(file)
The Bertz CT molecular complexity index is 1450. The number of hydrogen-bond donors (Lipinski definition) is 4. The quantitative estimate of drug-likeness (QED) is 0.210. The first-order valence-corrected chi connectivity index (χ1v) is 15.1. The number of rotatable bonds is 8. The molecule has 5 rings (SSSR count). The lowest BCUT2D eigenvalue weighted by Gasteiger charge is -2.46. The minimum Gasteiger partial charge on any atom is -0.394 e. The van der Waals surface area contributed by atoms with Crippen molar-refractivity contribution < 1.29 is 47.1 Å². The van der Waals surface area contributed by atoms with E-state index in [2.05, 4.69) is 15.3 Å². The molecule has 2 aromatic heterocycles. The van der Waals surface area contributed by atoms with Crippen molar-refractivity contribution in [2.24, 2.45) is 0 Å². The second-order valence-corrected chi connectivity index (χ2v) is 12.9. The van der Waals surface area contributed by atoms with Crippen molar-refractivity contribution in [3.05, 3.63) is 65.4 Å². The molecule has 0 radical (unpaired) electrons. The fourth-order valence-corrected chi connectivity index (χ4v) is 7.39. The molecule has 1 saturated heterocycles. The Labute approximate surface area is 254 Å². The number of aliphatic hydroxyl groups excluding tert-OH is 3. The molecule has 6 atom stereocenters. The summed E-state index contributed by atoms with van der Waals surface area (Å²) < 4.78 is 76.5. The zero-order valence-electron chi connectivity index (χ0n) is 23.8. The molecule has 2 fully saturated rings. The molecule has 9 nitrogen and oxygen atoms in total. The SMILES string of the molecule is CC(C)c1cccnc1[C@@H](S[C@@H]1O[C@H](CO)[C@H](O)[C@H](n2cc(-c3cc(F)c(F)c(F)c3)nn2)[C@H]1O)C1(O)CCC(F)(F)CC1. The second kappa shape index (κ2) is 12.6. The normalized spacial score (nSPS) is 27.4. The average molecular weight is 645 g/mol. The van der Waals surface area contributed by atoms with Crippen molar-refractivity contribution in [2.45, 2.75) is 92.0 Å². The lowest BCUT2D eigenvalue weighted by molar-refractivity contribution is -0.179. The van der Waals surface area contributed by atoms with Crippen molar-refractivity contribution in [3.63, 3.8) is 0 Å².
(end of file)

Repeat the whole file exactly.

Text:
The Bertz CT molecular complexity index is 1450. The number of hydrogen-bond donors (Lipinski definition) is 4. The quantitative estimate of drug-likeness (QED) is 0.210. The first-order valence-corrected chi connectivity index (χ1v) is 15.1. The number of rotatable bonds is 8. The molecule has 5 rings (SSSR count). The lowest BCUT2D eigenvalue weighted by Gasteiger charge is -2.46. The minimum Gasteiger partial charge on any atom is -0.394 e. The van der Waals surface area contributed by atoms with Crippen molar-refractivity contribution < 1.29 is 47.1 Å². The van der Waals surface area contributed by atoms with E-state index in [2.05, 4.69) is 15.3 Å². The molecule has 2 aromatic heterocycles. The van der Waals surface area contributed by atoms with Crippen molar-refractivity contribution in [2.24, 2.45) is 0 Å². The second-order valence-corrected chi connectivity index (χ2v) is 12.9. The van der Waals surface area contributed by atoms with Crippen molar-refractivity contribution in [3.05, 3.63) is 65.4 Å². The molecule has 0 radical (unpaired) electrons. The fourth-order valence-corrected chi connectivity index (χ4v) is 7.39. The molecule has 1 saturated heterocycles. The Labute approximate surface area is 254 Å². The number of aliphatic hydroxyl groups excluding tert-OH is 3. The molecule has 6 atom stereocenters. The summed E-state index contributed by atoms with van der Waals surface area (Å²) < 4.78 is 76.5. The zero-order valence-electron chi connectivity index (χ0n) is 23.8. The molecule has 2 fully saturated rings. The molecule has 9 nitrogen and oxygen atoms in total. The SMILES string of the molecule is CC(C)c1cccnc1[C@@H](S[C@@H]1O[C@H](CO)[C@H](O)[C@H](n2cc(-c3cc(F)c(F)c(F)c3)nn2)[C@H]1O)C1(O)CCC(F)(F)CC1. The second kappa shape index (κ2) is 12.6. The normalized spacial score (nSPS) is 27.4. The average molecular weight is 645 g/mol. The van der Waals surface area contributed by atoms with Crippen molar-refractivity contribution in [2.45, 2.75) is 92.0 Å². The lowest BCUT2D eigenvalue weighted by molar-refractivity contribution is -0.179. The van der Waals surface area contributed by atoms with Crippen molar-refractivity contribution in [3.63, 3.8) is 0 Å².